"Palästinalied" – "Song of Palestine" – is a German song dating back to the early Crusades. The singer is a crusader who finally lays eyes on the Holy Land, the
soil upon which God walked among men. What land could compare to the place where Christ lived in the flesh, worked miracles and preached? What glories could other lands have compared to the terrestrial homeland of God?
Palästinalied was composed by the 13th century poet Walther von der Vogelweide, possibly the greatest of German poets. His works, remarkably well-preserved, offer a rare glimpse into the lyricism of 13th century Europe. It is here performed by James Bowman & The Early Music Consort of London.
Listen to Palästinalied
Allerrêrst lebe ich mir werde,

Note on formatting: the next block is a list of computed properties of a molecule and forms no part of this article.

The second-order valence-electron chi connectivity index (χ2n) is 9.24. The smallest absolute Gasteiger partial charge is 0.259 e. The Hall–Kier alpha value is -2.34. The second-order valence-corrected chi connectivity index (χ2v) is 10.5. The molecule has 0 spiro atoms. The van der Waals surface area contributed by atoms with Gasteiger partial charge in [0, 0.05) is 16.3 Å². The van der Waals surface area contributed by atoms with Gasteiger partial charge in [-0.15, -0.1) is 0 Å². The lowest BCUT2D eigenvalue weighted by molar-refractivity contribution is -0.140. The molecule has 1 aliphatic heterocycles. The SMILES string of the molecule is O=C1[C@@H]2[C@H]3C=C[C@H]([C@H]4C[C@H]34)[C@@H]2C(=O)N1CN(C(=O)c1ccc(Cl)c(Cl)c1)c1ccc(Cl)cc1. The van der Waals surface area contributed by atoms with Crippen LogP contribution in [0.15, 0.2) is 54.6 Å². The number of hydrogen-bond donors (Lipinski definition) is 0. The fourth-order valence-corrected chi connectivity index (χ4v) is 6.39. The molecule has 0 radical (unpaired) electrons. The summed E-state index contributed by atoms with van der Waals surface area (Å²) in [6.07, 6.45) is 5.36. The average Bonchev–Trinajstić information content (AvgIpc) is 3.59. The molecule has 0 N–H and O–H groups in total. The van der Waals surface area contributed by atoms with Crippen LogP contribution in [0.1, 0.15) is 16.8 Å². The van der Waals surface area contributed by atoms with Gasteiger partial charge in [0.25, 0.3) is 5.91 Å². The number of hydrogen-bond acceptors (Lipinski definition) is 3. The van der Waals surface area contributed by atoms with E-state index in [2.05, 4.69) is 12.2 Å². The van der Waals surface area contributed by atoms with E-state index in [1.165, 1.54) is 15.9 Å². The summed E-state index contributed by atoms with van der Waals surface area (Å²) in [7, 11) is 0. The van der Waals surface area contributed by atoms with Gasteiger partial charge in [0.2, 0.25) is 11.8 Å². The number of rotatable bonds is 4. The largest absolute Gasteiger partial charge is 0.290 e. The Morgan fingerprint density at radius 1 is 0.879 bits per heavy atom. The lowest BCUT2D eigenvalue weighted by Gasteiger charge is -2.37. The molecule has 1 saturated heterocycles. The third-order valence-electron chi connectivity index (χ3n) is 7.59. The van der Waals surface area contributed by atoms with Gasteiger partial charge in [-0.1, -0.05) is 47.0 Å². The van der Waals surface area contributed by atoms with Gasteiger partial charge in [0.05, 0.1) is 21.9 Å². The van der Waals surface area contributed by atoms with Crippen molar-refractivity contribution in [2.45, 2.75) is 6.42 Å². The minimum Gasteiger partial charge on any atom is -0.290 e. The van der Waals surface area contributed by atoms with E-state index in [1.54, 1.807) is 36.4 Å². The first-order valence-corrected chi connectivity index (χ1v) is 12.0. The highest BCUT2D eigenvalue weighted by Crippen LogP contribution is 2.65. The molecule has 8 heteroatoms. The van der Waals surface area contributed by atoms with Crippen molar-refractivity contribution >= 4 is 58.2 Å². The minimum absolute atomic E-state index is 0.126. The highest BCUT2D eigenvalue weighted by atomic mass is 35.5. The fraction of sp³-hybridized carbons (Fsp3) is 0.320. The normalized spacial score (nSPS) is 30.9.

Sît mîn sündic ouge siht,
Daz here lant und ouch die erde,
Der man sô vil êren giht.
Ez ist geschehen, des ich ie bat,
Ich bin komen an die stat,
Dâ Got menischlîchen trat.
Schöniu lant, rîch unde hêre,
Swaz ich der noch hân gesehen,
Sô bist dûz ir aller êre.
Waz ist wunders hie geschehen.
Daz ein Magt ein Kint gebar,
Hêre über aller Engel schar,
Was daz niht ein wunder gar?
For the first time I live worthily,
Since my sinful eyes have seen,
The noble land and those places,
To which so much honor is given.
Now my prayers have been heard:
I have come to the place,
Where God Incarnate walked.
Oh fair land, rich and noble,
Among the many lands I have ever seen,
You are the crown of them all.
What miracles have come to pass here.
A Virgin gave birth to a Child,
Who was Lord over the armies of Angels,
Was this not the greatest miracle?